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Elements of Fiction - "War"

Story elements in the short story "War" by Luigi Pirandello.
by

C. Pescott

on 9 April 2013

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Transcript of Elements of Fiction - "War"

"War" Elements of Fiction Introduction Complications Climax ResolutionClimax Short Story Elements Setting Introduction Complications Climax Resolution A couple enter a train carriage together.

They explain to the others in the car that their son has gone off to fight in the war. Characters Point of View Tone Theme A second-class train carriage, waiting in Fabriano, Italy.

The story begins at dawn. No characters are mentioned by name. By: Luigi Pirandello A man and wife, coming from Rome. Their son has just gone to war; the woman is distraught, and the man talks to help himself forget. "And he felt it his duty to explain..." (p.27) Five passengers; one of which has a son already on the front lines of the war, another who has two sons and three nephews at the front.
Both participate in the discussion. An old man, to all appearances very sick.
He has already lost his son in the war, and attempts to remain indifferent to his death. Denies the tragedy of his son's death to everyone, including himself. "... or at least thank God - as I do - because my son, before dying, sent me a message saying that he was dying satisfied at having ended his life in the best way he could have wished. That is why, as you see, I do not even wear mourning..." (p.28) Omniscient Treats all perspectives equally. Conversational, depressed - even the scenery. For most parents, love for their children is more important than all other kinds of love. An argument breaks out between the men in the car, as to whose situation is worse.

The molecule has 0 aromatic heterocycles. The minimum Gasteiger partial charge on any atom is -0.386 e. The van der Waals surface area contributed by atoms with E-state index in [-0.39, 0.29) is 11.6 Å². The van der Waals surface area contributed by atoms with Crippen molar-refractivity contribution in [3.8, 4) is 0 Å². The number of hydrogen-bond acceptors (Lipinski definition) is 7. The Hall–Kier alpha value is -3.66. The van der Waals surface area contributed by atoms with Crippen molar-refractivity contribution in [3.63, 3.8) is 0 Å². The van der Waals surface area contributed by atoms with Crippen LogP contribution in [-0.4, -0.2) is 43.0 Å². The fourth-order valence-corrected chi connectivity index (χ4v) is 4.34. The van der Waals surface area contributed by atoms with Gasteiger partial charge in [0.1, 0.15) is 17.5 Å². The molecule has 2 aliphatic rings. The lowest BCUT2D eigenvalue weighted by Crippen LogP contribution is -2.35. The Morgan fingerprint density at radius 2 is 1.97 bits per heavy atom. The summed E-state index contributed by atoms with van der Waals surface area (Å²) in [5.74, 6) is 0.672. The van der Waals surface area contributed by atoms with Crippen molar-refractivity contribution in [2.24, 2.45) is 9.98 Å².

An old man begins to talk about his dead son, and brings new perspective to the discussion in the car. The other parents can't help but agree. The woman is ashamed of herself for feeling that she was the only one who could understand her grief.

She participates in the conversation, and asks if the old man's son is really dead. "Then suddenly, just as if she had heard nothing of what had been said and almost as if waking up from a dream, she turned to the old man, asking him:
'Then ... is your son really dead?' " The old man bursts into tears as he is forced to confront the fact that his son is dead. "...he had suddenly realized at last that his son was really dead ... gone for ever ... for ever." " 'Quite so ... quite so ...' agreed the others." "...now the words of the [traveler] amazed and almost stunned her. She suddenly realized that it wasn't the others who were wrong and could not understand her bt herself who could not rise up to the same height of those fathers and mothers willing to resign themselves, without crying, not only to the departure of their sons but even to their death. FIN "... a bulky woman, in deep mourning, was hoisted in - almost like a shapeless bundle. Behind her, puffing and moaning, followed her husband ..." " At dawn, in a stuffy and smoky second-class carriage in which five people had already spent the night ..."
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